• Using flint and steel to clear leaves can result in massive forest fires. Bad for the wildlife and wastes saplings, but convenient if you want to eliminate hiding places for creepers.
    • Making mobs, enemy or friendly, suffocate to death by making a block of sand or gravel fall on their head and prevent them from breathing. Death by suffocation is treated at the same rate as drowning underwater, i.e. very slowly, but nothing can be more pleasurable than watching a Creeper suffocate to death while being helpless. The player can also suffocate the same way but would generally be smart enough to just get out from under it.
    • Though it's more pragmatic than cruel, one of the most effective ways to get a steady supply of material that can only be taken from farm animals is to herd them into a pen, breed them, slaughter most of them, then repeat. This is especially true of cows, which can be a lot harder to find in the wild and provide vital resources for enchanting in addition to the best cooked meat available.
    • Beta 1.8 added Creative Mode, which allows you to spawn any item you want directly into your inventory, allows you to fly, and makes you invincible... except that hostile mobs can still spawn. Want revenge for all those times you've been killed? Now's your chance.
      • With spawn eggs, the player can spawn hundreds upon hundreds of mobs (or villagers, for extra cruelty) into a small area and kill them in any way they can think of.
    • That's just the tip of the iceberg; you can drop a kitten's parents into the void, then lock said kitten in a cell made entirely out of TNT and blow it to smithereens; you can place a chicken in a minecart, then proceed to push the minecart into a pit of lava; you can use piglets as target practice; anything to do with animals, especially babies, that doesn't fall under caring potential is usually this.
  • Video Game Cruelty Punishment:
    • Wolves and Zombie Pigmen never attack the player unless they are hurt first.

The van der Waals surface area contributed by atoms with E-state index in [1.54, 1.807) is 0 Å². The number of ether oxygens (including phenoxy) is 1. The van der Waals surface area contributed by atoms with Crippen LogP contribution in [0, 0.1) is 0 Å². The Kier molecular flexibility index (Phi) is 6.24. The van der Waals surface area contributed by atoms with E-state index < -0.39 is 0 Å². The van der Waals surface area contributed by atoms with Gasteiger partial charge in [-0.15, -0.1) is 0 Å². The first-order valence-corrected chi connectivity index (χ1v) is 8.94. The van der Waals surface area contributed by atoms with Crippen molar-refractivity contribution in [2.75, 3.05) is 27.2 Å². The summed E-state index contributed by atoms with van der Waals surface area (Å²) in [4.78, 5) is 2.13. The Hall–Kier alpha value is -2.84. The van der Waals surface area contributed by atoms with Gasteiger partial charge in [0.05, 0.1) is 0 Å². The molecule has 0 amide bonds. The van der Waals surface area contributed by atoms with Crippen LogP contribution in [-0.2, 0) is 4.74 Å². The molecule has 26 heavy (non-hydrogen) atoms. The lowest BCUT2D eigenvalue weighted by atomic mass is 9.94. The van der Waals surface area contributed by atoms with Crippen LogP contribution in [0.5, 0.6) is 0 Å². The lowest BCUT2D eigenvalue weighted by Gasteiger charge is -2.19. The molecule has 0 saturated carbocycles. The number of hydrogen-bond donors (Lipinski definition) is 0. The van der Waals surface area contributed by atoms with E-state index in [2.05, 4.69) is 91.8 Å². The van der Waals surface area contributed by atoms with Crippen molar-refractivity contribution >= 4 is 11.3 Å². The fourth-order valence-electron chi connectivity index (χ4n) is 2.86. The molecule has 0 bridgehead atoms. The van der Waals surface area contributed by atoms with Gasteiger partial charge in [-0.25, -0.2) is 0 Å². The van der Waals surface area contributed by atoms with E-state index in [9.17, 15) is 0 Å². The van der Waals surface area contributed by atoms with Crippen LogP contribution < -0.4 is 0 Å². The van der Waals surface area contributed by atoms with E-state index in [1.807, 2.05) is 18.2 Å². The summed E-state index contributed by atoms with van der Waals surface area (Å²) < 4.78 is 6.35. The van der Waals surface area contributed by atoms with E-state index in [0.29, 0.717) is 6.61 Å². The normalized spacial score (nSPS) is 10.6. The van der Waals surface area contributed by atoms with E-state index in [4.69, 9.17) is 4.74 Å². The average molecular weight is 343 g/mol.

• Naturally-spawned Iron Golems will attack you if you harm them or a villager in their presence. This is generally a bad idea, because Iron Golems have tons of HP and do a lot of damage. Unless you make your own iron golems. Those will never attack you.
  • Video Game Flight: In survival the player has access to the Elytra, a powerful though in-the-end limited form of "flight": essentially, it's a hang glider. Creative Mode subverts this and allows the player to fly around freely by double tapping the jump button. Interestingly, vertical movement is mapped to the jump (fly upwards) and sneak (fly downwards) buttons, and touching the ground cancels out the flight.
  • Video Game Time: A full day is 20 minutes. (8 of day, 2 of sundown, 8 of night (seems a lot longer...) and 2 of sunrise.) If you have two of one type of animal together, you can bop them each with a stalk of wheat, they breed and pop out a baby version in half a (in-game) day.
  • Video Game Tools: A central part, although you do make the tools yourself.
  • Violation of Common Sense:
    • Some aspects of Minecraft physics can create some of these moments for newer players. One example is fluid physics: you cannot scoop up lava/water from anywhere on the lava/waterfall, you need to remove a source block (i.e. a whole square of it, not just an incomplete one in flowing motion).